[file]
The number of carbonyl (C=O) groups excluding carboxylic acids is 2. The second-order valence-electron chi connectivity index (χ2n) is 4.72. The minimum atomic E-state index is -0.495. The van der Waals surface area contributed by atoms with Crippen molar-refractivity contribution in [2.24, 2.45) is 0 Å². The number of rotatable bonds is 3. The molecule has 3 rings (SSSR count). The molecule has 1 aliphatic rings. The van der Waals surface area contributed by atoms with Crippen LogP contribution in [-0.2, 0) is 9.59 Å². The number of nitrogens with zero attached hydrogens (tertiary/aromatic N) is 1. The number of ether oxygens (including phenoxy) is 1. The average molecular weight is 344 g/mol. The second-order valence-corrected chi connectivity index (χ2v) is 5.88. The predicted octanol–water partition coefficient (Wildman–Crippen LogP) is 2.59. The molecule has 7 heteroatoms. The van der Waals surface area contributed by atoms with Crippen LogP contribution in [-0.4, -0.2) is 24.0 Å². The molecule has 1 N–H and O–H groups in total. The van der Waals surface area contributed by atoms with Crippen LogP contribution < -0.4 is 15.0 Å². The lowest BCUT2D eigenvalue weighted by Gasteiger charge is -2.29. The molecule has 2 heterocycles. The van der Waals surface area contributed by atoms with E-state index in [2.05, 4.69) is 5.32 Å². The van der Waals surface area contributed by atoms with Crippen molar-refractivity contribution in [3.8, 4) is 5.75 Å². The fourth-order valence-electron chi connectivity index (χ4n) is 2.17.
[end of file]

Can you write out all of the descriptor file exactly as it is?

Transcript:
The number of carbonyl (C=O) groups excluding carboxylic acids is 2. The second-order valence-electron chi connectivity index (χ2n) is 4.72. The minimum atomic E-state index is -0.495. The van der Waals surface area contributed by atoms with Crippen molar-refractivity contribution in [2.24, 2.45) is 0 Å². The number of rotatable bonds is 3. The molecule has 3 rings (SSSR count). The molecule has 1 aliphatic rings. The van der Waals surface area contributed by atoms with Crippen LogP contribution in [-0.2, 0) is 9.59 Å². The number of nitrogens with zero attached hydrogens (tertiary/aromatic N) is 1. The number of ether oxygens (including phenoxy) is 1. The average molecular weight is 344 g/mol. The second-order valence-corrected chi connectivity index (χ2v) is 5.88. The predicted octanol–water partition coefficient (Wildman–Crippen LogP) is 2.59. The molecule has 7 heteroatoms. The van der Waals surface area contributed by atoms with Crippen LogP contribution in [-0.4, -0.2) is 24.0 Å². The molecule has 1 N–H and O–H groups in total. The van der Waals surface area contributed by atoms with Crippen LogP contribution < -0.4 is 15.0 Å². The lowest BCUT2D eigenvalue weighted by Gasteiger charge is -2.29. The molecule has 2 heterocycles. The van der Waals surface area contributed by atoms with E-state index in [2.05, 4.69) is 5.32 Å². The van der Waals surface area contributed by atoms with Crippen molar-refractivity contribution in [3.8, 4) is 5.75 Å². The fourth-order valence-electron chi connectivity index (χ4n) is 2.17.